Protesters block Davao-Agusan highway

Editha Z. Caduaya

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Protesters block Davao-Agusan highway
(UPDATED) After almost 10 hours, protesters finally cleared the road and allowed vehicles to pass through

DAVAO CITY, Philippines (UPDATED) – After almost 10 hours of gridlock, militant protesters finally cleared the Davao City Davao-Agusan Highway, opening the road to motorists.

Protesters, led by Pasaka and Save Our School Network, had set up a human barricade in front of the Eastern Mindanao Command Headquarters in Panacan, Davao City starting at 8:30 this morning.

The groups were calling for the withdrawal of the military in their areas, and vowed that the barricade won’t be removed until their demands are met by the national government.

After hours of failed negotiations, the groups finally cleared the road at 6:20 pm, after the national office of the Department of Education asked its regional officer to discuss matters with the protesters.

The barricade caused thousands of angry motorists and passengers to be left stranded on the highway connecting the north- and south-bound vehicles, forcing motorists to take an alternate route via Barangay Cabantian in Buhangin, Davao City.

Davao City Police Office Spokesperson Chief Insp. Milgrace Driz said that the police chief assigned to the area had been negotiating with the protesters to peacefully dismantle their barricade and allow the vehicles to pass through.

City Administrator Melchor Quitain and Kerlan Fanagel of Pasaka talked; Quitain tried to negotiate, but the group refused to clear the road and even told Quitain they wanted to talk with Davao City Mayor Rodrigo Duterte.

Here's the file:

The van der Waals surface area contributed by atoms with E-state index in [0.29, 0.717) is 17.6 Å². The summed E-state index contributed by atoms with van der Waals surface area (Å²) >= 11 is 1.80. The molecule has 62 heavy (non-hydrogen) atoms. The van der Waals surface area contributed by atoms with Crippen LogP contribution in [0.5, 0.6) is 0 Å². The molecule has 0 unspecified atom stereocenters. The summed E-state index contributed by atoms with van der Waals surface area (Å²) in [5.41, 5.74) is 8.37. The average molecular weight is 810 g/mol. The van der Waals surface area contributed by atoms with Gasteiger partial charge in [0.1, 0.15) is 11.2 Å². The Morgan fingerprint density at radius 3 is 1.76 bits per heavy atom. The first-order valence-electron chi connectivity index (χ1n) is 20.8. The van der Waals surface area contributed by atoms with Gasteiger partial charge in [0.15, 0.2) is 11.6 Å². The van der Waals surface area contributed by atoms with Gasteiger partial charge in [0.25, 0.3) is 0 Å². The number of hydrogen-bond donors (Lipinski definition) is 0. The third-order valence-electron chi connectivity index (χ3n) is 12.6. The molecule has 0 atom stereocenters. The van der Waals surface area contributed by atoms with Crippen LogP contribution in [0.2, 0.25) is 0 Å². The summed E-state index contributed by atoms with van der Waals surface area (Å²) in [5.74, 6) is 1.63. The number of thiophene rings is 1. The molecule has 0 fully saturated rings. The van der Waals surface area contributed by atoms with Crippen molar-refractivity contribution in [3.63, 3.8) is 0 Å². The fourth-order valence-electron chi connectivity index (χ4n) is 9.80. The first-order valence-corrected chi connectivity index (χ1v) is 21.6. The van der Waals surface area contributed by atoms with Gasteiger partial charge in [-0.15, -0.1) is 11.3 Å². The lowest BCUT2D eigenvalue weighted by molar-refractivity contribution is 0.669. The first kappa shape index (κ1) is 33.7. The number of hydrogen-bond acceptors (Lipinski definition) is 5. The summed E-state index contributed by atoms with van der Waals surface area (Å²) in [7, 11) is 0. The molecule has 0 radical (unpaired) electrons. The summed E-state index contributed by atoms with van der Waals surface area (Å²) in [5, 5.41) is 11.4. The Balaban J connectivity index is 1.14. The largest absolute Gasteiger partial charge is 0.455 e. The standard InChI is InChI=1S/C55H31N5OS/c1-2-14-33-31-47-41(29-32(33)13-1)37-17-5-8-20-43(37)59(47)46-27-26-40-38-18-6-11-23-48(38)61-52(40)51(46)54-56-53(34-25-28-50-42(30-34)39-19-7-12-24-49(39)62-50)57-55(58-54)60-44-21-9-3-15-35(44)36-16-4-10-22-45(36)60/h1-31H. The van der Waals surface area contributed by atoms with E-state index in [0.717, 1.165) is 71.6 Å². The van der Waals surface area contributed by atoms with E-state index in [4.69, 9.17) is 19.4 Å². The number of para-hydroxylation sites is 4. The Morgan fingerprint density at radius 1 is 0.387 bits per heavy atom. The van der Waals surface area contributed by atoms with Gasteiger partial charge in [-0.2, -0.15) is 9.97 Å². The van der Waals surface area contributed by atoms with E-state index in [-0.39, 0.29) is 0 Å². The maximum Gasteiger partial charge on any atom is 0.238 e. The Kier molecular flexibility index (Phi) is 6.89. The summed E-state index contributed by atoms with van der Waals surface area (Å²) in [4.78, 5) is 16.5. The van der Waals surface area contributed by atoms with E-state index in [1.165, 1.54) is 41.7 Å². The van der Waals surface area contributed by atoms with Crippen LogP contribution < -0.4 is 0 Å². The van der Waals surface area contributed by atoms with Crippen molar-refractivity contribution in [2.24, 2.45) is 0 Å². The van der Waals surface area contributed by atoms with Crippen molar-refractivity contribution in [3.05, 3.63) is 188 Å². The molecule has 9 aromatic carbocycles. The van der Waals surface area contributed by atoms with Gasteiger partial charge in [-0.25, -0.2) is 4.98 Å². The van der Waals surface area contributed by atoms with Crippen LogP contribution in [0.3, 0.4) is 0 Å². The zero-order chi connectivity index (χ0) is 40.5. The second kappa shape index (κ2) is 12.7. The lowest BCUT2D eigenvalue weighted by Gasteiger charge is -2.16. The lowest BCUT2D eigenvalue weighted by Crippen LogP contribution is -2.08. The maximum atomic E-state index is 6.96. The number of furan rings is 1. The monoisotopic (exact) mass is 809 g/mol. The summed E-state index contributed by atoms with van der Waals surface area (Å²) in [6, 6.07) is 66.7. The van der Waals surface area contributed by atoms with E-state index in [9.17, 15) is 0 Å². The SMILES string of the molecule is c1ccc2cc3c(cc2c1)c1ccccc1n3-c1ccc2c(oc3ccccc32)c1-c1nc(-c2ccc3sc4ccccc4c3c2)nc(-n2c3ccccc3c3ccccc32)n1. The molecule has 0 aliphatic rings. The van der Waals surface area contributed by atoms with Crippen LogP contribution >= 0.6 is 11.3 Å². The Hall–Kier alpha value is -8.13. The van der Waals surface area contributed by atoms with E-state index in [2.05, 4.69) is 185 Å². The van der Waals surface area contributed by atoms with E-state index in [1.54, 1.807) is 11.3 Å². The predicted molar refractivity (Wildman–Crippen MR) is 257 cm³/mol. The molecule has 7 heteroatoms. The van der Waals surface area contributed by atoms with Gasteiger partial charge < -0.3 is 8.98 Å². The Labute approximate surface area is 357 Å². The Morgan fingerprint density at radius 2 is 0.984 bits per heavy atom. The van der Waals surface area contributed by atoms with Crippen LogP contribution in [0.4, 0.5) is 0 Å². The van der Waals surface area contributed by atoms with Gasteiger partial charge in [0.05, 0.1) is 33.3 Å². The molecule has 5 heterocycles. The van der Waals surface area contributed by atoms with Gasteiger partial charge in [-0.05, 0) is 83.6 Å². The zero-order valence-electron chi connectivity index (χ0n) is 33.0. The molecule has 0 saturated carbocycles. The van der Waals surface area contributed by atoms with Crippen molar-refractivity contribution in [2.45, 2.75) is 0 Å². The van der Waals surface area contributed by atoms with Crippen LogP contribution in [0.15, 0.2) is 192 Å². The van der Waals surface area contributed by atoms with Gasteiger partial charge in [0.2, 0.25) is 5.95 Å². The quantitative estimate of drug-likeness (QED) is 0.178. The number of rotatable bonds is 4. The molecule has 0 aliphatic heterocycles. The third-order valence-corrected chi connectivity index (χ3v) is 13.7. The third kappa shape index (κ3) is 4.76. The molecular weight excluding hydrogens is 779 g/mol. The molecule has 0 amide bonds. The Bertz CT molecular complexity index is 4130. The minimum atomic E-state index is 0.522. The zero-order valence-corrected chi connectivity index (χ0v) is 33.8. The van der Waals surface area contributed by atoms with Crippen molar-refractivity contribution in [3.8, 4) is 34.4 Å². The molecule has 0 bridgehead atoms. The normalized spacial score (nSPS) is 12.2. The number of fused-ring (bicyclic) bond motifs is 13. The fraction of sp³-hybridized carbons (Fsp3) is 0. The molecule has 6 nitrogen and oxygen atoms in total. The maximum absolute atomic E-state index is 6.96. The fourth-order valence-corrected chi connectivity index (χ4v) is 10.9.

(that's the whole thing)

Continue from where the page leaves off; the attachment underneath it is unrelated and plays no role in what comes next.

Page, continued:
Duterte, who had left the city for a campaign sortie in the National Capital Region, was able to call the group at about 3:30 pm.

Duterte spoke with Fanagel, which resulted to the opening of one lane of the highway.

At 7:30 pm, the road was opened to traffic.

NEGOTIATION. City administrator Melchor Quitain tries to speak to protesters to clear the highway. Photo by Editha Caduaya/Rappler

Driz said most of the 2,000 protesters were peasants, Lumads, and small scale miners from different provinces of Southern Mindanao, coming mostly from as far as Agusan, Davao del Norte, and Davao del Sur.

The protest leaders are the same individuals who went to Manila last year through “Manilakbayan” to call for President Benigno Aquino’s attention on the plight of the Lumads. But they went home empty handed.

They demanded that the government order the pullout of all Armed Forces of the Philippines (AFP) troops from Lumads and peasant communities; to disallow military encampments in schools and communities; to disband and disarm all paramilitary groups allegedly organized, armed and maintained by the AFP; to allow the safe return of the evacuees to their communities; to rehabilitate and rebuild Lumad schools; to arrest and prosecute all perpetrators of human rights violations; and to stop threats and harassment, among others.

Fanagel told reporters, “There were already several dialogues held between the AFP and other agencies of the government, but they remain blind and deaf towards the demands of the people.”

In a statement, the Eastern Mindanao Command (EMC) said they “welcome and strongly support investigations” on the allegations and that they are willing to provide the needed assistance to investigating bodies “in accordance and adherence to the rule of law”.

“The EMC will continue to be a partner in maintaining and sustaining gains of all our peace and security efforts,” EastMinCom said. –

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